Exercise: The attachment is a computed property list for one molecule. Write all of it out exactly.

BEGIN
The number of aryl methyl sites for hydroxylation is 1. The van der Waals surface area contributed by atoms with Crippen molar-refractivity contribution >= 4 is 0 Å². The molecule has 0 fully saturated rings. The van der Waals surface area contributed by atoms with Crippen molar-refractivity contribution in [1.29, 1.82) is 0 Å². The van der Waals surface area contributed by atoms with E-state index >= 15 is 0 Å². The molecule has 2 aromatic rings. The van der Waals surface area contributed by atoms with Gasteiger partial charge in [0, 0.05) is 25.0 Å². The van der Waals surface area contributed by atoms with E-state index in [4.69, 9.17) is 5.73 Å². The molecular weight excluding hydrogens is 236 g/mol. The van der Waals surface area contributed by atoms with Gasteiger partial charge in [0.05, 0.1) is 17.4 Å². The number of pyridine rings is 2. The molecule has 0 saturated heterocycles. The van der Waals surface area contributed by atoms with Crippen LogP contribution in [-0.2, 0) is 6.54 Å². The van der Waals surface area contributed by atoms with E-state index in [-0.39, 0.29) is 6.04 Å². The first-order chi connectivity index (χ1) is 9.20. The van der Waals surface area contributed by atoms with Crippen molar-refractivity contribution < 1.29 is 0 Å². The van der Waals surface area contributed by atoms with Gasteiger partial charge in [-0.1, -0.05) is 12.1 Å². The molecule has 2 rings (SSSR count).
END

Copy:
The number of aryl methyl sites for hydroxylation is 1. The van der Waals surface area contributed by atoms with Crippen molar-refractivity contribution >= 4 is 0 Å². The molecule has 0 fully saturated rings. The van der Waals surface area contributed by atoms with Crippen molar-refractivity contribution in [1.29, 1.82) is 0 Å². The van der Waals surface area contributed by atoms with E-state index >= 15 is 0 Å². The molecule has 2 aromatic rings. The van der Waals surface area contributed by atoms with Gasteiger partial charge in [0, 0.05) is 25.0 Å². The van der Waals surface area contributed by atoms with E-state index in [4.69, 9.17) is 5.73 Å². The molecular weight excluding hydrogens is 236 g/mol. The van der Waals surface area contributed by atoms with Gasteiger partial charge in [0.05, 0.1) is 17.4 Å². The number of pyridine rings is 2. The molecule has 0 saturated heterocycles. The van der Waals surface area contributed by atoms with Crippen LogP contribution in [-0.2, 0) is 6.54 Å². The van der Waals surface area contributed by atoms with E-state index in [-0.39, 0.29) is 6.04 Å². The first-order chi connectivity index (χ1) is 9.20. The van der Waals surface area contributed by atoms with Crippen molar-refractivity contribution < 1.29 is 0 Å². The van der Waals surface area contributed by atoms with Gasteiger partial charge in [-0.1, -0.05) is 12.1 Å². The molecule has 2 rings (SSSR count).